Psychology often focuses on maintaining our mental health — but what is not discussed as often is our mental strength. Mental strength or mental toughness is our ability to regulate our own emotions, manage our thoughts, and behave in a positive manner, despite the prevailing circumstances. Developing mental strength is about finding the courage to live according to your values and being bold enough to create your own definition of success.

Developing mental strength requires hard work and commitment. It’s about establishing healthy habits and choosing to devote your time and energy to self-improvement.

Although it’s easier to feel mentally strong when life seems simple, true mental strength actually reaches its potential when we are under stress. Choosing to develop skills that increase your mental strength is the best way to prepare for life’s inevitable obstacles. You can “wait for the storm to pass, or you can learn how to dance in the rain”

Here are some approaches to get you started building your mental strength:

1. Evaluate Your Core Beliefs

We all tend to develop core beliefs about ourselves, our lives and the world in general. Core beliefs develop over time and largely depend upon our past experiences. Our core beliefs influence your thoughts, your behaviour and your emotions.

Identify and evaluate your core beliefs. Look for beliefs that are black and white, and then find exceptions to the rule. Can you start by turning your black thoughts to a shade of grey and gradually lighten them even further. Very few things in life are “always” or “never” true. Modifying core beliefs requires purposeful intention and hard work, but it can change the entire course of your life.

2. Be Wise About How You Expend Your Mental Energy

Wasting time and brain power ruminating about things you can’t control drains you quickly. The more you think about negative problems that you can’t solve, the less energy you’ll have left over for the things that actually are within your circle of influence. For example, sitting and worrying about a big presentation you have to deliver is not helpful. Worrying about it won’t prevent the deadline. You can, however, choose to prepare for the presentation.

Save your mental energy for productive tasks, such as solving problems or setting goals. Consider drawing two large circles, one within the other. Write down all the things about the issue you can control in one circle and all the things outside of your control in the other. Then look to see where you are spending most of your thinking time. Then try shifting your focus to where you can reach the greatest outcome. The more you practice expending your mental energy wisely, the more it will become a habit.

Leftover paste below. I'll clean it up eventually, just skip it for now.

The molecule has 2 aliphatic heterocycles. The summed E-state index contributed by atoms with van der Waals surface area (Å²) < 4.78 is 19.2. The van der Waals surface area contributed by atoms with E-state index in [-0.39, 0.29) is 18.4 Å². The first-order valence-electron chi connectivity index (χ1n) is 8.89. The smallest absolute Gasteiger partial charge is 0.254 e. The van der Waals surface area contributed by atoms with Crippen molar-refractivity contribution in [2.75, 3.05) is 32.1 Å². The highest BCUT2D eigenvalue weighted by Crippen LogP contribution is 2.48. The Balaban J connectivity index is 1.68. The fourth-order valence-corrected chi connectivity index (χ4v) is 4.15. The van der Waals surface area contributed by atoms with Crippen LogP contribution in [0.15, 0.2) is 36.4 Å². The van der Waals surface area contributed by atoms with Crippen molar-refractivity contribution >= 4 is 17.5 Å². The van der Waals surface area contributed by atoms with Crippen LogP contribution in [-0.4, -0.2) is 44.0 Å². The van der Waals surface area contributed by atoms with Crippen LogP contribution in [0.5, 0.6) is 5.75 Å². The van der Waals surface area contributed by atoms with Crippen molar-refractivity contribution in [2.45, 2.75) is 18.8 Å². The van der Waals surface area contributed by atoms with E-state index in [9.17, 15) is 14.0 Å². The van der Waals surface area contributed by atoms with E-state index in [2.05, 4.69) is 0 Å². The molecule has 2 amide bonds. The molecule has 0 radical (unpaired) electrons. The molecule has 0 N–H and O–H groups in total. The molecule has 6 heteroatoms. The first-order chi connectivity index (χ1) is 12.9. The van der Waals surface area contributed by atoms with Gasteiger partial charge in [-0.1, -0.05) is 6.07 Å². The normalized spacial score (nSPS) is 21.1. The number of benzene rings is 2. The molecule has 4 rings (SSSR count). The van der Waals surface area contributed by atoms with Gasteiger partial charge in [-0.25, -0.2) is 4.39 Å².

3. Replace Negative Thoughts

Increasing your awareness of your thinking habits is extremely beneficial in building your mental strength. Exaggerated, negative thoughts, such as, “I can never do anything right,” or “I’m useless”, hold you back from reaching your full potential. Catch your negative thoughts before they spiral out of control and impact on your behaviour.

Identify your negative thoughts and then replace them with thoughts that are more productive. They don’t always have to be extremely positive, but they can be more realistic. A more balanced thought may be, “I may have some weaknesses, but I also have plenty of strengths”, or “I took away some opportunities to learn from that experience”. Managing your thoughts requires constant vigilance, but the process can be very influential in helping you become your best possible self.

4. Practice Tolerating Discomfort

Being mentally strong doesn’t mean you don’t experience emotions. Mental strength is about accepting your feelings without being controlled by them.

Mental strength also involves an understanding of when it makes sense to behave contrary to your emotions. For example, if you experience anxiety that prevents you from trying new things, try stepping out of your comfort zone to see what you can achieve. Tolerating uncomfortable emotions takes practice, but it becomes easier as your confidence grows.

Developing mental strength is a work in progress. There is always room for improvement. You can reflect on your progress each day and consider new opportunities for improvement.

If you would like to improve your mental strength, contact Michelle Bakjac at Bakjac Consulting on 0412047590 or